Though students can now use the Prospect Street Bridge to schlep up Science Hill, the bridge will remain off limits to motor vehicles until June.
The bridge is currently open to pedestrian and bicycle traffic, but it cannot open for cars until traffic signals and parapets are installed and work starts on a nearby sewer system, City Engineer Richard Miller said. As a result, classes that would usually start at 9:25 a.m. will start and end five minutes early this semester, as they did last semester, according to a campuswide e-mail from University Registrar Jill Carlton.
The bridge has been under construction since May, and the renovation was originally scheduled to finish this coming June, around the same time the new University Health Services Building is set to open nearby on Lock Street. Though construction on the bridge ran six months ahead of schedule, the original opening date still stands, Miller said; in addition to the as yet not installed traffic lights and parapets, other projects going on in the area may require the bridge to be closed briefly before June.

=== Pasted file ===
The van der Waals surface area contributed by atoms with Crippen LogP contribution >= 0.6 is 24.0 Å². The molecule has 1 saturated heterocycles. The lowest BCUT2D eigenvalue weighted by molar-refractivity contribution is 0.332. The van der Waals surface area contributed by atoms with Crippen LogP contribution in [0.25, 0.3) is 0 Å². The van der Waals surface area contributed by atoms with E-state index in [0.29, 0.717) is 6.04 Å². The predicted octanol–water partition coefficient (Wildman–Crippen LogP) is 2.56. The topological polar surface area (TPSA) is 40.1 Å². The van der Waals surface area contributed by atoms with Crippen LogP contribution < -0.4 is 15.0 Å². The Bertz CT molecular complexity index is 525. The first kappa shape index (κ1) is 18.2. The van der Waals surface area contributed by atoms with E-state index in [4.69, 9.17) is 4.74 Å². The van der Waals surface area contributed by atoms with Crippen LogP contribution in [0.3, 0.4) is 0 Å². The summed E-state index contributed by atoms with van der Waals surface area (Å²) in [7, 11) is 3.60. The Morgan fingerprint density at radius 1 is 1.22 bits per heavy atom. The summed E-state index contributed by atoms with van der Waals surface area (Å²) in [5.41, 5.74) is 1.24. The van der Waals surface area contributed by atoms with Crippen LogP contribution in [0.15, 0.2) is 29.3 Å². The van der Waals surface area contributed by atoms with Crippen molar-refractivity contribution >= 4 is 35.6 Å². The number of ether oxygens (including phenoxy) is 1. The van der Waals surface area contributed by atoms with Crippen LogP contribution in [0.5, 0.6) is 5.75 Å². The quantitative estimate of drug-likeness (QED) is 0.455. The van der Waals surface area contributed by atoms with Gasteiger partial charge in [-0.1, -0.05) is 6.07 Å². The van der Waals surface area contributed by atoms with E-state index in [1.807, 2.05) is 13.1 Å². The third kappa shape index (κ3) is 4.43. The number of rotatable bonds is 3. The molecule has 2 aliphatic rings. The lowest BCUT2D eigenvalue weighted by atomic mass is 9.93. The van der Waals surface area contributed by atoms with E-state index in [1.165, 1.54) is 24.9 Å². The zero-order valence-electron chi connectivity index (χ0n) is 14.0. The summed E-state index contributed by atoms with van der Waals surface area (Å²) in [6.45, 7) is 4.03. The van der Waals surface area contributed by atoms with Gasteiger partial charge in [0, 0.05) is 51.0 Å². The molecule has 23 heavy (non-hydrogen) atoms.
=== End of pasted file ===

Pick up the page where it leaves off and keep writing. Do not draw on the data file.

“The whole area is changing completely,” Miller said. “We’re trying to have everything ready as soon as possible to reopen the bridge without having to close it again.”
According to Carlton’s e-mail, the continued closure requires that the Yale shuttle’s blue, green and red lines still be rerouted. That rerouting has in turn caused the University to adjust its class schedule. The five-minute shift from 9:25 a.m. to 9:20 a.m. is designed to give students extra time to travel back from Science Hill.
Three students interviewed who are pursuing science majors said the rerouted shuttle lines and moved class times have not unfairly affected them since the schedule change applies to all students and faculty.
“It’s really not a big deal,” said Mike Jin ’13, who is taking a majority of his classes this semester on Science Hill. “Most of us science majors walk up anyway, and if you do take the shuttle, you only need to take a few more minutes out of your schedule.”